I’ve always had a passion for genetics. If I were smarter at math and had the patience for tedious research, I’d probably be an evolutionary geneticist, looking at microbial and viral epigenomes and geneomes. (Probably testing my pet hypothesis that viral genetic deposits–i.e. “junk dna”– have a greater impact on evolutionary processes than we heretofore supposed. Probably especially with the influence of the epigenome. ) So I am always excited to read on discoveries in the genetic fields.
Naturally I found the discoveries of the Woolly Mammoth’s genetic extinction quite fascinating.According to the genetic evidence, the woolly mammoth was already in a state of terminal decline when humanity began to hunt them for meat. At one point, the populations diverged into two distinct genetic lines, and later re-merged. One of those lines went extinct before the other, and the remaining line began to show signs of decline. The conclusion: the great mammoths would have gone extinct anyway, regardless of humanity.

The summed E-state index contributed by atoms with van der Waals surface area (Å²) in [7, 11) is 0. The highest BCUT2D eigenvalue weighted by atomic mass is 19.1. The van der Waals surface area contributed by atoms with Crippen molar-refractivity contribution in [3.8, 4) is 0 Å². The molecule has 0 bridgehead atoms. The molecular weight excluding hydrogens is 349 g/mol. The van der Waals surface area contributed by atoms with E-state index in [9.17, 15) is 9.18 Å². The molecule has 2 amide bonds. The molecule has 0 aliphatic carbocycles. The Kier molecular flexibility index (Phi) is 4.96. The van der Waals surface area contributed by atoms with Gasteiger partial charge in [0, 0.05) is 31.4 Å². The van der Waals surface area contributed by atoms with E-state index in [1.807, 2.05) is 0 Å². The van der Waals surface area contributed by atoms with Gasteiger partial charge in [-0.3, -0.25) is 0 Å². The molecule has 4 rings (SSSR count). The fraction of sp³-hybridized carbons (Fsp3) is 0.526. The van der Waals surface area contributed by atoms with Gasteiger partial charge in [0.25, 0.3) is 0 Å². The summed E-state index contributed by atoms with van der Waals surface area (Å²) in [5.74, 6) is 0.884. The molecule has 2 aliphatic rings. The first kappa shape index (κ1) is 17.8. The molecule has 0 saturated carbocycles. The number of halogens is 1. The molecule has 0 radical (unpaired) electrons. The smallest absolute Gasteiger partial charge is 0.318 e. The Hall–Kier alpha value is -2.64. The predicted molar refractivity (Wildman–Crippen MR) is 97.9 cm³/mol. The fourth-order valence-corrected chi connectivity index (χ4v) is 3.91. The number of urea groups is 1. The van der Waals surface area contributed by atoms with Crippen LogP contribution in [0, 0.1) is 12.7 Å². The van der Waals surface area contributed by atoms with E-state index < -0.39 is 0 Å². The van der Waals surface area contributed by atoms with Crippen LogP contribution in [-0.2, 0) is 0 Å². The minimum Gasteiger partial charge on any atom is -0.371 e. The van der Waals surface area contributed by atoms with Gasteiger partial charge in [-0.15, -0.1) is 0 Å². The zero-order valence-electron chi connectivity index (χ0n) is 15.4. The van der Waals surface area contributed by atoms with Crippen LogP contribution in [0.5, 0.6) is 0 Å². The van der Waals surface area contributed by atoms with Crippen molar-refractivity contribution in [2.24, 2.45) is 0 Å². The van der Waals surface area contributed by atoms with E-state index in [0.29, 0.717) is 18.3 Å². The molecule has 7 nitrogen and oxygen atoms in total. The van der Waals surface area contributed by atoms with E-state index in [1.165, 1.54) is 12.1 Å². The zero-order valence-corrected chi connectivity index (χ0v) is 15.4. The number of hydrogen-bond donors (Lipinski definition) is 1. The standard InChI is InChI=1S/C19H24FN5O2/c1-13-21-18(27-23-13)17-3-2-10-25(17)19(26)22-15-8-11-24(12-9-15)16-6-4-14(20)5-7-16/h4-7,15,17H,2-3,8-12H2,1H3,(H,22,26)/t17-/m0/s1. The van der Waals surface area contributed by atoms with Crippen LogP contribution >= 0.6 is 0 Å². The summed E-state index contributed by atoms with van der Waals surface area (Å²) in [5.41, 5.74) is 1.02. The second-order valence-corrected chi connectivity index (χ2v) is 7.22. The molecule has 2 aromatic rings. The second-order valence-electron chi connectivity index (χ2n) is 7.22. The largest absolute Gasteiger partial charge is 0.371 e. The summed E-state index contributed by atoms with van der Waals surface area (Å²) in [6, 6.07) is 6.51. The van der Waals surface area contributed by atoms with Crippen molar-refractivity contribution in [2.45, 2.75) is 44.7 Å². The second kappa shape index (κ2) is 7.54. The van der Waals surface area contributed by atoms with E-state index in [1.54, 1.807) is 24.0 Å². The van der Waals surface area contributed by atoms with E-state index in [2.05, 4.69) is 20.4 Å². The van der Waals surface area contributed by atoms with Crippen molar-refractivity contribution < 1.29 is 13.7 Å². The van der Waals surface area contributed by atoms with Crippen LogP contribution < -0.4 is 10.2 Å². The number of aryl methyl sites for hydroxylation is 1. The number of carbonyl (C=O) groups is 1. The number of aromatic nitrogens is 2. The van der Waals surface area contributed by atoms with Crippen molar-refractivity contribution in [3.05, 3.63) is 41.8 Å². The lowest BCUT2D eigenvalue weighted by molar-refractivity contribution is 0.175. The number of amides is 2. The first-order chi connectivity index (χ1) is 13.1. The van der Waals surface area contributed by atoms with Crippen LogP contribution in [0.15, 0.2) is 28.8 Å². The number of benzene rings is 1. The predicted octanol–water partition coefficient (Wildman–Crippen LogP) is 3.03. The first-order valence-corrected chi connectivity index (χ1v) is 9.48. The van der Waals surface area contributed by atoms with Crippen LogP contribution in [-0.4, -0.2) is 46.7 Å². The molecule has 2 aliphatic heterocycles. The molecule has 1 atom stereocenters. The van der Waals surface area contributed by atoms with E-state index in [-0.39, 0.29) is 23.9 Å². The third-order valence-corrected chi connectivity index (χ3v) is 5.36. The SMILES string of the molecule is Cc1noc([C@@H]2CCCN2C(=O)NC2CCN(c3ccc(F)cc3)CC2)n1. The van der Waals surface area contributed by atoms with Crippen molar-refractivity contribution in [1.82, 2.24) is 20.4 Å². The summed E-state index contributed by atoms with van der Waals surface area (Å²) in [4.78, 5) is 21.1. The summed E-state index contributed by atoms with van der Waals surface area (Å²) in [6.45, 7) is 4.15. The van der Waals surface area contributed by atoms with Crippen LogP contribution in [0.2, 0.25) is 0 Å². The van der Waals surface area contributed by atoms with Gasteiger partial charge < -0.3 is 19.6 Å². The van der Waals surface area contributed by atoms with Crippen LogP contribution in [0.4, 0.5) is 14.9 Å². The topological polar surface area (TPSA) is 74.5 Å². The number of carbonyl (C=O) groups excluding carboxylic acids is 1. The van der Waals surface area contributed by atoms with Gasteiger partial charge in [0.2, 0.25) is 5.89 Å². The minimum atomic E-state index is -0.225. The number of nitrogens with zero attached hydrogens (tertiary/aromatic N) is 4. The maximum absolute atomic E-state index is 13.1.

This made me think of modern endangered animals, particulary the Giant Panda and the Cheetah. Everyone knows the panda would rather eat bamboo than mate or rear offspring, and the cheetah, sadly, has too little genetic diversity left. It seems extinction is inevitable for these species. Shouldn’t we just let it be, enjoy them while we can, and expend our energies on reviving the populations that actually can be saved?
I’m open to debate.